On one side, concerned teachers and parents have pushed for continuity in online learning, asserting that the public health risk of bringing students back into cramped classrooms isn’t worth it. And on the other side — which includes the Trump administration — many see students’ return as an important step in rebuilding the economy after a tumultuous past few months.


Many schools have adopted systems in the middle, such as where half of the school’s students attend classes on Mondays and Wednesdays, and the other half attends on Tuesdays and Thursdays. But with pressure mounting from both sides, it remains an open question as to what August will bring in the world of education.

2. Major ruling from SCOTUS on Trump’s financial records

In a long-awaited victory for those interested in the president’s financial history, the Supreme Court voted Thursday that Trump can’t block the release of his personal financial records to New York prosecutors. However, in a separate decision, the Supreme Court elected to block Congress from viewing the records, saying that lower courts should rule on aspects such as the scope of Congress’ subpoenas and requests — a loss for the Democrat-held House of Representatives, which has been vying for the release of Trump’s financial records since he took office in 2016.


The vote splits on both cases were 7-2, with the entire liberal bloc and Chief Justice John G. Roberts — along with both Trump appointees, Justices Gorsuch and Kavanaugh — voting in the majority. In both cases, justices Alito and Thomas — both notable conservatives on the bench — formed the dissent.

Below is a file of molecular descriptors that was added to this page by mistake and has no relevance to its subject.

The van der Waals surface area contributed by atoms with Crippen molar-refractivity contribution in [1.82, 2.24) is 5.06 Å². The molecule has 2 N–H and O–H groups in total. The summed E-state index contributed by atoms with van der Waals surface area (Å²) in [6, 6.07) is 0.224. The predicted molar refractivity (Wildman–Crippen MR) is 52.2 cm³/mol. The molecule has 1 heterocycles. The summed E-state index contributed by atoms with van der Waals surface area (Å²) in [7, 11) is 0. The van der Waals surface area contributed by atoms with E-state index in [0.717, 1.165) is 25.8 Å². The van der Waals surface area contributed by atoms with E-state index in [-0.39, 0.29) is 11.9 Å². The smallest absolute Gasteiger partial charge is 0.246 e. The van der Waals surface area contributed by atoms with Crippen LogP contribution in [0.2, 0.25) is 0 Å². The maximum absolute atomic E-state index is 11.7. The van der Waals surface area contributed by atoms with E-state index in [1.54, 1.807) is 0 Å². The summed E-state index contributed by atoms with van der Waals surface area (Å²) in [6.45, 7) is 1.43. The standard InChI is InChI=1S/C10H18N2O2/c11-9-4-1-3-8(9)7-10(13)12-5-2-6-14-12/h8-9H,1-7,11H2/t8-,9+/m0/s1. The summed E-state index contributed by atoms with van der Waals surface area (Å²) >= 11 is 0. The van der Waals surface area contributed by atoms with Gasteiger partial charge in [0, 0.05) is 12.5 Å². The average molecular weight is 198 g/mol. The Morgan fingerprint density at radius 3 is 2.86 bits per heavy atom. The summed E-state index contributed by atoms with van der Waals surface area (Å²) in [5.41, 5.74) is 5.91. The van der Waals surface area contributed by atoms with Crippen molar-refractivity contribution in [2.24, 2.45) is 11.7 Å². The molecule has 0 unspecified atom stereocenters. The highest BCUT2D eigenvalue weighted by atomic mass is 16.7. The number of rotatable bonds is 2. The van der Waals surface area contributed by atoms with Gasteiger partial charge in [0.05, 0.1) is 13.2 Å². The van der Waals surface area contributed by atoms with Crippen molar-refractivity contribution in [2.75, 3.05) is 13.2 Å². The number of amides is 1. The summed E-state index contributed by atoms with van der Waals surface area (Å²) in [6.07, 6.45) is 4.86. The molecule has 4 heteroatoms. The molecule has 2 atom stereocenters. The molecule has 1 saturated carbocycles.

Rounding off a term unlike any seen for a chief justice in several years, Chief Justice Roberts wrote the majority opinion in both cases, claiming legal precedent as the determining factor in the choice to release the president’s records.


While Chief Justice Roberts was initially viewed as a boon for conservatives, over the course of his term, he’s proven that his judicial sense guides his decision-making much more strongly than his political stances or alliances. After a series of several liberal-leaning votes last month, the chief justice has made it clear that above loyalty, he values legality.

3. Trump commutes sentence for Roger Stone


After a conviction that found conservative political advisor Roger Stone guilty of obstructing the congressional investigation of Trump’s 2016 campaign lead by Robert Mueller, Stone was sentenced to 40 months in prison. However, only a short time before Stone was supposed to be checked into prison to begin his sentence, Trump announced that he was commuting — or reducing — the sentence of his longtime friend and political ally.